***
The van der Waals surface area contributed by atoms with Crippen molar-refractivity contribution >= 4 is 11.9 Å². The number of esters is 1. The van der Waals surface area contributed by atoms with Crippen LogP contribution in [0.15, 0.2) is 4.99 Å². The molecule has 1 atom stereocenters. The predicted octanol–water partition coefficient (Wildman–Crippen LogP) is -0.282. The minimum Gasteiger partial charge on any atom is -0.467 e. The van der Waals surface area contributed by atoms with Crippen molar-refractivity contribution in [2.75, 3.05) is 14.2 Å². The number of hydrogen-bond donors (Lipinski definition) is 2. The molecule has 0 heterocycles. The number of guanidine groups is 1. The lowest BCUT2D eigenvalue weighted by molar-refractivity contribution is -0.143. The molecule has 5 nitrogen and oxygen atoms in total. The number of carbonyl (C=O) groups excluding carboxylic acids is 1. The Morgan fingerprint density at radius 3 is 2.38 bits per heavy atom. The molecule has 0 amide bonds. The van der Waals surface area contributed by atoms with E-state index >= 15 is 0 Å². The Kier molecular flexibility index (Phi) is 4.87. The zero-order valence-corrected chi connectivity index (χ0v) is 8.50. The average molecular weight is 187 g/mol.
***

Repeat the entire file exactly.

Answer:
The van der Waals surface area contributed by atoms with Crippen molar-refractivity contribution >= 4 is 11.9 Å². The number of esters is 1. The van der Waals surface area contributed by atoms with Crippen LogP contribution in [0.15, 0.2) is 4.99 Å². The molecule has 1 atom stereocenters. The predicted octanol–water partition coefficient (Wildman–Crippen LogP) is -0.282. The minimum Gasteiger partial charge on any atom is -0.467 e. The van der Waals surface area contributed by atoms with Crippen molar-refractivity contribution in [2.75, 3.05) is 14.2 Å². The number of hydrogen-bond donors (Lipinski definition) is 2. The molecule has 0 heterocycles. The number of guanidine groups is 1. The lowest BCUT2D eigenvalue weighted by molar-refractivity contribution is -0.143. The molecule has 5 nitrogen and oxygen atoms in total. The number of carbonyl (C=O) groups excluding carboxylic acids is 1. The Morgan fingerprint density at radius 3 is 2.38 bits per heavy atom. The molecule has 0 amide bonds. The van der Waals surface area contributed by atoms with E-state index >= 15 is 0 Å². The Kier molecular flexibility index (Phi) is 4.87. The zero-order valence-corrected chi connectivity index (χ0v) is 8.50. The average molecular weight is 187 g/mol.